On Wednesday, Seattle Mayor Ed Murray formally announced his plan to propose a renewal of the city’s housing levy that would nearly double the amount collected.
Seattle voters last approved this levy’s renewal in 2009, for $145 million to be collected over seven years. In 2016, Murray is asking voters to approve $290 million over seven years.
For the median home in Seattle, a property owner is paying $61 in 2016 for the existing levy. If the renewal is approved, that same property owner would pay at least $122 in 2017, depending on the increased value of the home.
“I don’t believe that there is anything more important that the people of the city of Seattle can do this year on the issue of affordable housing, and on the issue of homelessness than to step up and support the housing levy,” Murray said.
Seattle and King County voters approved several new levies over the last year or so, including emergency radio communications, Best Starts for Kids program, Move Seattle transportation, Honest Elections campaign finance, and the Seattle Parks District.
Because of these various approved taxes, Seattle property owners will see a 15 percent increase in total taxes paid, compared to 2015.
For someone with a median-priced home of $480,000, the difference is nearly $600.
“Is this going to end?” asked frustrated West Seattle resident Larry Clark at a community meeting Wednesday night. “Every little thing is ‘wonderful,’ but it keeps adding up for homeowners.”
“I think it’s really ironic that something for the homeless, and to help housing, is potentially knocking people out of their houses,” Clark added after the meeting.
Others at the community meeting were concerned that the city is rushing to proposal, without giving citizens time for feedback.
When KIRO 7 asked Murray about adding yet more money on top of that, he said, “First of all, our property in Puget Sound is worth more, which is one of the things that drives taxes. But the median tax on a house in Seattle is less than Bellevue, and Kirkland, and Redmond.”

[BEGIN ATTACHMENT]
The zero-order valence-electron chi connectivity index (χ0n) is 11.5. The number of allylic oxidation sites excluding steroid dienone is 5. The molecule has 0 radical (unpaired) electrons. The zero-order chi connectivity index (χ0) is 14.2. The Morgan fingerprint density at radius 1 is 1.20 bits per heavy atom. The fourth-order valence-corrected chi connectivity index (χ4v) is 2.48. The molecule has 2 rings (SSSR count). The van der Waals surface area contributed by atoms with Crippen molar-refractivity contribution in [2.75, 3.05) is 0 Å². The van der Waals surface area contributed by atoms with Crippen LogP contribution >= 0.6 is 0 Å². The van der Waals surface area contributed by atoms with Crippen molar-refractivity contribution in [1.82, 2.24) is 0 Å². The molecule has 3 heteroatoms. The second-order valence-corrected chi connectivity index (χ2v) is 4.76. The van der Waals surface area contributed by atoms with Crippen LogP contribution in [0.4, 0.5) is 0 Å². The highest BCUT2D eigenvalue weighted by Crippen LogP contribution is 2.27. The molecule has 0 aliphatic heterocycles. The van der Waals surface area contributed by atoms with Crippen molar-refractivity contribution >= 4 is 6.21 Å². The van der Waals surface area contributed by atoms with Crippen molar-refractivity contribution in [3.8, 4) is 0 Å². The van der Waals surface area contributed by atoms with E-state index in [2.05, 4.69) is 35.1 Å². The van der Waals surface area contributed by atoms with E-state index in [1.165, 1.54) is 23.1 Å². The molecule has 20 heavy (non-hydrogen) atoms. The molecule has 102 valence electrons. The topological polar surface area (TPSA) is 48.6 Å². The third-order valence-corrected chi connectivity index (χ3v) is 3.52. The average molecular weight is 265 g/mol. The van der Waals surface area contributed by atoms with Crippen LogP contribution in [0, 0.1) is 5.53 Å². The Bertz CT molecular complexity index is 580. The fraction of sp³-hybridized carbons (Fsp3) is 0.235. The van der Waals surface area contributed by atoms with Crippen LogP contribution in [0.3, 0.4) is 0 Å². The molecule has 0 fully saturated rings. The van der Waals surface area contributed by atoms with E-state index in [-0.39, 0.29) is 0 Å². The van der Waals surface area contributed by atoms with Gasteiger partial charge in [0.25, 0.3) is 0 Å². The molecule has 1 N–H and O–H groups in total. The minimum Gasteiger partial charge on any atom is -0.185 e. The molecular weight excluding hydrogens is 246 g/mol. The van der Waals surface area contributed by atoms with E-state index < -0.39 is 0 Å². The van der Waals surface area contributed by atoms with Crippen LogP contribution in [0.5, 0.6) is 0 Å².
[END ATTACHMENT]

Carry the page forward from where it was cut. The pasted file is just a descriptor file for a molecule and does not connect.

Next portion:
KIRO 7 checked and found that statistic to be true. But Seattle property owners will see a larger increase in dollars paid in 2016, compared to those cities.
Move your mouse over the infographic below to see how Seattle taxes and increases compare to Eastside cities.
Murray also said, “It is, I realize a burden. It is not the most progressive approach. If – many of us tried to pass things like income tax, and the like, to have voters of the state say no.”
Seattle was the first in the nation to create such a levy to be used for affordable housing. Since 1981, 12,500 units have been created or preserved, which are required to stay at below-market rates for 50 years.
The proposed new levy hopes to create or preserve 2,150 affordable apartments and renovate 350 affordable apartments.
In addition, the levy has traditionally also helped provide one-time emergency rental assistance, and down payment assistance for low-income families buying a home for the first time.
With this proposal, the mayor hopes to prevent homelessness for 4,500 families, in increasing the amount available for short-term rental assistance.
That kind of assistance is what helped Beatrice Holbert get back on her feet last year. When her hours as a chef were cut back, she called 2-1-1 and was connected to Solid Ground, a nonprofit organization that receives levy funds.
Through Solid Ground, she was able to get help with rent for three months, in addition to workshops that helped her develop her catering business and enroll her in school.
Holbert said she cares for her 3-year-old granddaughter, and she worried about losing her home.
“I would kind of look at her, and she would look at me. She’d say, ‘grandma, you’re OK?’ And I’d say ‘yes.’ But you never really know what it is until it hits you,” Holbert said.
Cox Media Group